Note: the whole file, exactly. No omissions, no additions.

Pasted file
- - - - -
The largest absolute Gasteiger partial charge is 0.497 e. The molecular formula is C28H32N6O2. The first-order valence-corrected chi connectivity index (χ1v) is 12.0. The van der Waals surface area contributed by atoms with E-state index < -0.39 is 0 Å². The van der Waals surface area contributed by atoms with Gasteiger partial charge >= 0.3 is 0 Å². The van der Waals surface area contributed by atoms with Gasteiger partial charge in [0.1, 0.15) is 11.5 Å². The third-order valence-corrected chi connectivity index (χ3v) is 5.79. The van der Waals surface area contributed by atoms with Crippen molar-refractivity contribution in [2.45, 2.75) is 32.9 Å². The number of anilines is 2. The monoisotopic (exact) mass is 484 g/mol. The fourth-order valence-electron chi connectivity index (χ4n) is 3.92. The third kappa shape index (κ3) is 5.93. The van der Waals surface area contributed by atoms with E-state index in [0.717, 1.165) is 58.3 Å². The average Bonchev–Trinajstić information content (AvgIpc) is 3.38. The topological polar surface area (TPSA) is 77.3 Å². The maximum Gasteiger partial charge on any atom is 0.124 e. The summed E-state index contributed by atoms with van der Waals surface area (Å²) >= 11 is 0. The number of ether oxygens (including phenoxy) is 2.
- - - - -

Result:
The largest absolute Gasteiger partial charge is 0.497 e. The molecular formula is C28H32N6O2. The first-order valence-corrected chi connectivity index (χ1v) is 12.0. The van der Waals surface area contributed by atoms with E-state index < -0.39 is 0 Å². The van der Waals surface area contributed by atoms with Gasteiger partial charge >= 0.3 is 0 Å². The van der Waals surface area contributed by atoms with Gasteiger partial charge in [0.1, 0.15) is 11.5 Å². The third-order valence-corrected chi connectivity index (χ3v) is 5.79. The van der Waals surface area contributed by atoms with Crippen molar-refractivity contribution in [2.45, 2.75) is 32.9 Å². The number of anilines is 2. The monoisotopic (exact) mass is 484 g/mol. The fourth-order valence-electron chi connectivity index (χ4n) is 3.92. The third kappa shape index (κ3) is 5.93. The van der Waals surface area contributed by atoms with E-state index in [0.717, 1.165) is 58.3 Å². The average Bonchev–Trinajstić information content (AvgIpc) is 3.38. The topological polar surface area (TPSA) is 77.3 Å². The maximum Gasteiger partial charge on any atom is 0.124 e. The summed E-state index contributed by atoms with van der Waals surface area (Å²) >= 11 is 0. The number of ether oxygens (including phenoxy) is 2.